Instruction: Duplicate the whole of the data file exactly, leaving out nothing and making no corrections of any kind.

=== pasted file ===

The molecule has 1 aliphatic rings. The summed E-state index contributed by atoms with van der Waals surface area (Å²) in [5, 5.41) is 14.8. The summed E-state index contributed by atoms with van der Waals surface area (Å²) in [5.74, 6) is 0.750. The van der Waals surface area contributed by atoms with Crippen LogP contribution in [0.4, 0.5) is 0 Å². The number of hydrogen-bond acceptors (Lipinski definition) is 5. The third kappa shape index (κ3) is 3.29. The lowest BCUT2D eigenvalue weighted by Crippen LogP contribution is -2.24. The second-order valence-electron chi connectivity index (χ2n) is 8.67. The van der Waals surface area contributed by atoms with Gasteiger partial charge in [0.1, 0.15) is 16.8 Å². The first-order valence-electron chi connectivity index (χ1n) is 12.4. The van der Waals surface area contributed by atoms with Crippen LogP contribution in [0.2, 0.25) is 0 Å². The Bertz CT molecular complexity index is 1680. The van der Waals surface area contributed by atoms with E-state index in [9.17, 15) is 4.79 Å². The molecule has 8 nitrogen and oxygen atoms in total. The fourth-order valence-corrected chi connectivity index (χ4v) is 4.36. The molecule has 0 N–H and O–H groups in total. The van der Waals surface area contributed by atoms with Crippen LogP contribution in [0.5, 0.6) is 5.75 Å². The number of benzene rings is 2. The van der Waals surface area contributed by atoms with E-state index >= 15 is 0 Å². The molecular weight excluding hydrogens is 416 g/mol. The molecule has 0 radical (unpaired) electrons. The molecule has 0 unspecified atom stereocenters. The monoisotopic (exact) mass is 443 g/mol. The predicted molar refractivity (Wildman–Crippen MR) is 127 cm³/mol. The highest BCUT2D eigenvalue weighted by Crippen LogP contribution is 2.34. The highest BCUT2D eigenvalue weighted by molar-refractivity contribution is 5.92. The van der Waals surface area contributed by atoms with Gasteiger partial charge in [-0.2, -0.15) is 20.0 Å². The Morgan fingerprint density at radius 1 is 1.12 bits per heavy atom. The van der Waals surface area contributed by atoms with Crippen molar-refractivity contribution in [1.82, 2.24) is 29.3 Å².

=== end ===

The molecule has 1 aliphatic rings. The summed E-state index contributed by atoms with van der Waals surface area (Å²) in [5, 5.41) is 14.8. The summed E-state index contributed by atoms with van der Waals surface area (Å²) in [5.74, 6) is 0.750. The van der Waals surface area contributed by atoms with Crippen LogP contribution in [0.4, 0.5) is 0 Å². The number of hydrogen-bond acceptors (Lipinski definition) is 5. The third kappa shape index (κ3) is 3.29. The lowest BCUT2D eigenvalue weighted by Crippen LogP contribution is -2.24. The second-order valence-electron chi connectivity index (χ2n) is 8.67. The van der Waals surface area contributed by atoms with Gasteiger partial charge in [0.1, 0.15) is 16.8 Å². The first-order valence-electron chi connectivity index (χ1n) is 12.4. The van der Waals surface area contributed by atoms with Crippen LogP contribution in [0.2, 0.25) is 0 Å². The Bertz CT molecular complexity index is 1680. The van der Waals surface area contributed by atoms with E-state index in [9.17, 15) is 4.79 Å². The molecule has 8 nitrogen and oxygen atoms in total. The fourth-order valence-corrected chi connectivity index (χ4v) is 4.36. The molecule has 0 N–H and O–H groups in total. The van der Waals surface area contributed by atoms with Crippen LogP contribution in [0.5, 0.6) is 5.75 Å². The number of benzene rings is 2. The van der Waals surface area contributed by atoms with E-state index >= 15 is 0 Å². The molecular weight excluding hydrogens is 416 g/mol. The molecule has 0 radical (unpaired) electrons. The molecule has 0 unspecified atom stereocenters. The monoisotopic (exact) mass is 443 g/mol. The predicted molar refractivity (Wildman–Crippen MR) is 127 cm³/mol. The highest BCUT2D eigenvalue weighted by Crippen LogP contribution is 2.34. The highest BCUT2D eigenvalue weighted by molar-refractivity contribution is 5.92. The van der Waals surface area contributed by atoms with Gasteiger partial charge in [-0.2, -0.15) is 20.0 Å². The Morgan fingerprint density at radius 1 is 1.12 bits per heavy atom. The van der Waals surface area contributed by atoms with Crippen molar-refractivity contribution in [1.82, 2.24) is 29.3 Å².